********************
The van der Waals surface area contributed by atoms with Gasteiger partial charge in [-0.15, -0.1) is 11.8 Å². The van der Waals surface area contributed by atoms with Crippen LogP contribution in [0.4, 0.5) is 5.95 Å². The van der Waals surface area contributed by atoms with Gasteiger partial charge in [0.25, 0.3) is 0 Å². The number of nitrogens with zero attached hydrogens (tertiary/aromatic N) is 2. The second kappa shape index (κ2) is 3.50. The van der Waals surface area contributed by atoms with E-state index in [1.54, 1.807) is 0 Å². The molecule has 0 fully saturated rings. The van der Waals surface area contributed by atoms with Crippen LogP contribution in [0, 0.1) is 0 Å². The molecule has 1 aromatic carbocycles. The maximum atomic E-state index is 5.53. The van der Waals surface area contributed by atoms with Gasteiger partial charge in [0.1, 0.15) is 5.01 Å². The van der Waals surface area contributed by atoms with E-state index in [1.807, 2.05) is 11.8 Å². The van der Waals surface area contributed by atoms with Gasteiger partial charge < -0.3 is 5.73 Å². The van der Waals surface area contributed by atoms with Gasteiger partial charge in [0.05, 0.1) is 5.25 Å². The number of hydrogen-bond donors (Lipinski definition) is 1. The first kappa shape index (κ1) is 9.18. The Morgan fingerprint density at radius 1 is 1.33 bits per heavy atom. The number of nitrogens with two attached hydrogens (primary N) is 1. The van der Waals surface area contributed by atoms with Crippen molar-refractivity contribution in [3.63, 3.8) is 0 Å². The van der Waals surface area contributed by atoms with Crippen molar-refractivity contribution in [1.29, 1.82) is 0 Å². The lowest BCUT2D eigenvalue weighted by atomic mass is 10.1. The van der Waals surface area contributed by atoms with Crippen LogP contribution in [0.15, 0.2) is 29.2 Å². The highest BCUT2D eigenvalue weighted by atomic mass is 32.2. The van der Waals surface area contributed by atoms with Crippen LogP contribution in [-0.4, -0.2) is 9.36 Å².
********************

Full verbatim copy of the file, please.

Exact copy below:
The van der Waals surface area contributed by atoms with Gasteiger partial charge in [-0.15, -0.1) is 11.8 Å². The van der Waals surface area contributed by atoms with Crippen LogP contribution in [0.4, 0.5) is 5.95 Å². The van der Waals surface area contributed by atoms with Gasteiger partial charge in [0.25, 0.3) is 0 Å². The number of nitrogens with zero attached hydrogens (tertiary/aromatic N) is 2. The second kappa shape index (κ2) is 3.50. The van der Waals surface area contributed by atoms with E-state index in [1.54, 1.807) is 0 Å². The molecule has 0 fully saturated rings. The van der Waals surface area contributed by atoms with Crippen LogP contribution in [0, 0.1) is 0 Å². The molecule has 1 aromatic carbocycles. The maximum atomic E-state index is 5.53. The van der Waals surface area contributed by atoms with Gasteiger partial charge in [0.1, 0.15) is 5.01 Å². The van der Waals surface area contributed by atoms with E-state index in [1.807, 2.05) is 11.8 Å². The van der Waals surface area contributed by atoms with Gasteiger partial charge < -0.3 is 5.73 Å². The van der Waals surface area contributed by atoms with Gasteiger partial charge in [0.05, 0.1) is 5.25 Å². The number of hydrogen-bond donors (Lipinski definition) is 1. The first kappa shape index (κ1) is 9.18. The Morgan fingerprint density at radius 1 is 1.33 bits per heavy atom. The number of nitrogens with two attached hydrogens (primary N) is 1. The van der Waals surface area contributed by atoms with Crippen molar-refractivity contribution in [3.63, 3.8) is 0 Å². The van der Waals surface area contributed by atoms with Crippen molar-refractivity contribution in [1.29, 1.82) is 0 Å². The lowest BCUT2D eigenvalue weighted by atomic mass is 10.1. The van der Waals surface area contributed by atoms with Crippen LogP contribution in [0.15, 0.2) is 29.2 Å². The highest BCUT2D eigenvalue weighted by atomic mass is 32.2. The van der Waals surface area contributed by atoms with Crippen LogP contribution in [-0.4, -0.2) is 9.36 Å².